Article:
This weekend on NPR’s On the Media, I heard an interesting segment about how to begin codifying the method by which we recognize and attribute sources of our information on the web. Now, I’m an academic, so I tend to live and breathe American Psychological Association (APA) referencing. However, with the advent of Twitter and Facebook, these media’s constraints don’t really reconcile easily with the notion of a two or three line APA reference.
Many bloggers and tweeters agree that it’s good netiquette to acknowledge where sources of information were retrieved. In research, we consider referencing essential. Hat tips, sometimes abbreviated “h/t” in Twitter posts are pretty common. As common is “via …” with a URL or source website filled in. At the Curator’s Code, they have attempted to standardize and operationalize “hat tip” and “via.”
How it works
Via is used to denote a link of direct discovery. The folks at the Curator’s Code have even gone so far to suggest there is a symbol that should be used instead of the word via. It’s this sideways S symbol.
The unicode for this symbol to use on a webpage is
Similarly, hat tip indicates a link of indirect discovery, story lead, or inspiration. This is different than simply repeating or reposting something you found elsewhere. Instead, hat tip is used as a source for your own original content that may in fact be remixed from multiple sources. The symbol for hat tip is this curly arrow. It looks like this:
The unicode for this symbols to use on a webpage is
Connecting to APA & Twitter
For me, my students, and the preservice and inservice teachers that I work with, I have to figure out how we can connect with this system with the systems we are currently using, like APA. I’m going to watch the Curator’s Code system closely. I find these symbols to be helpful, particularly in Twitter posts and possibly with SMS texting.
I liken via (ᔥ) to a direct quote, that is I am not making a change to the original source. I find that it most often used when retweeting or reposting a URL or a piece of another’s post. Hat tip (↬) then for me is similar to a paraphrase or in-text citation, where I am using others’ works to support or inspire my own. Hat tip may be used with summary or with synthesis.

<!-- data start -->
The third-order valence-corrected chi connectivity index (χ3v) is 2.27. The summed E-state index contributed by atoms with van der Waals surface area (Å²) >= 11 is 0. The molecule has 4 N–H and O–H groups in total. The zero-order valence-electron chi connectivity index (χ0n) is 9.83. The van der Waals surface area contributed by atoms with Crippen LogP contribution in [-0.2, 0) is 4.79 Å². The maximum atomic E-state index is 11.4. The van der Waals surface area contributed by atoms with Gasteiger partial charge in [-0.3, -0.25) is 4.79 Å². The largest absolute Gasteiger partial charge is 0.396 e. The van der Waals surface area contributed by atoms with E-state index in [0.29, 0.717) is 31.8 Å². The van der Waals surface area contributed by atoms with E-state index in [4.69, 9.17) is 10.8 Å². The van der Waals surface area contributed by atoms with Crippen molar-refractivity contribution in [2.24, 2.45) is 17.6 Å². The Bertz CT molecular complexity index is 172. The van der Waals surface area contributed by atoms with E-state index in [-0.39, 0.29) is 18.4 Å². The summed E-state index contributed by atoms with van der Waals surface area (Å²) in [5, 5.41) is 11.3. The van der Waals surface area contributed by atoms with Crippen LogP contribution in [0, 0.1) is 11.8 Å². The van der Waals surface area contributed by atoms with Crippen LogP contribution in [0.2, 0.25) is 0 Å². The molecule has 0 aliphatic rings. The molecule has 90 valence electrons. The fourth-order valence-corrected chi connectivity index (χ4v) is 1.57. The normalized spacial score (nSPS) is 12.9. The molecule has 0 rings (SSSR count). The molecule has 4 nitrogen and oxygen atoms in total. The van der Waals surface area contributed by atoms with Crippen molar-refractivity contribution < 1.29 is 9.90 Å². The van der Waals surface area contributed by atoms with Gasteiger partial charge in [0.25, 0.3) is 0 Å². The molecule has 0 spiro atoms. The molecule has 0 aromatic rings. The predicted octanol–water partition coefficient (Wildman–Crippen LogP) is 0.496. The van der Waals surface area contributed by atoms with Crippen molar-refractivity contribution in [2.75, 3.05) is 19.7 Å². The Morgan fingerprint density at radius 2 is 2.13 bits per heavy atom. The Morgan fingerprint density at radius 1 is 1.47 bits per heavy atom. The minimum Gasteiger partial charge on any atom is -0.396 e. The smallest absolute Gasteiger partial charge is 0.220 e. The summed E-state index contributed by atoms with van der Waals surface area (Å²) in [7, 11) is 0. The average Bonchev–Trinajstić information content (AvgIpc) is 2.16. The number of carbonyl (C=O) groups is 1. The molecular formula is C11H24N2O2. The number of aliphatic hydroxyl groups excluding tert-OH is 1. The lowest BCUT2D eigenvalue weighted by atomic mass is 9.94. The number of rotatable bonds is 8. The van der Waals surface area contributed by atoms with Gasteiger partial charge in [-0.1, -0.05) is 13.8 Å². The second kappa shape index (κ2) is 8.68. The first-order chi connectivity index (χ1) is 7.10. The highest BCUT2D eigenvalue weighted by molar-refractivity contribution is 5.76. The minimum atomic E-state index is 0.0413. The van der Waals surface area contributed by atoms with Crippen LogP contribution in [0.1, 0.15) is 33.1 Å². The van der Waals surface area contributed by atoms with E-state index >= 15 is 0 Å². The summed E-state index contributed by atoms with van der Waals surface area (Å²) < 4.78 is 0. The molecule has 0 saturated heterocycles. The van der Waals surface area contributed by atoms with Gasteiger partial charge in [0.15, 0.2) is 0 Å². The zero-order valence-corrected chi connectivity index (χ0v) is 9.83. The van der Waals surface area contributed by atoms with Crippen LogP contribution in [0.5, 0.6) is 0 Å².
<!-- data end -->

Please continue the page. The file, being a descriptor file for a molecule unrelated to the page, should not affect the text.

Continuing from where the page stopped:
Will it function?
Unfortunately, I just tried using the unicode versions and the symbols themselves in TweetDeck (my tool for Twitter), and neither worked. I also tried using the bookmarklet that Curator’s Code has released (see it below).
The bookmarklet pulled in the HTML code for the link to Curator’s Code and the unicode for the symbol, but I didn’t see where it actually attributed the link to the current page I was on at all. Also, it didn’t work for a pop-up window, like I’m typing in right now.
I also tried using the bookmarklet directly into Twitter and that didn’t work either. Twitter didn’t translate the HTML.
I am attempting to see if I can tweet this post with the hat tip symbol and a link to the original On the Media article and podcast. (I’ll let you know how it goes. Update: The hat tip symbol worked going from WordPress to Twitter, but it did not show up in TweetDeck. See below.)
Will it function?
Like I said earlier, I’m going to have to watch this. Conceptually, I like the idea of standardizing, or at least operationalizing, how to acknowledge our sources. It’s critical in academic work and it’s a good method for teaching students to acknowledge their inspirations. But the system isn’t completely functional right now outside of webpages and HTML. It’s got to be easier to implement across all of the social media we use, like Twitter and Facebook, and possibly texting, where each character counts.
Your thoughts? What do you think about this idea of using the symbols and agreeing when they should be used.
Oh and by the way,
↬ Brook Gladstone, On the Media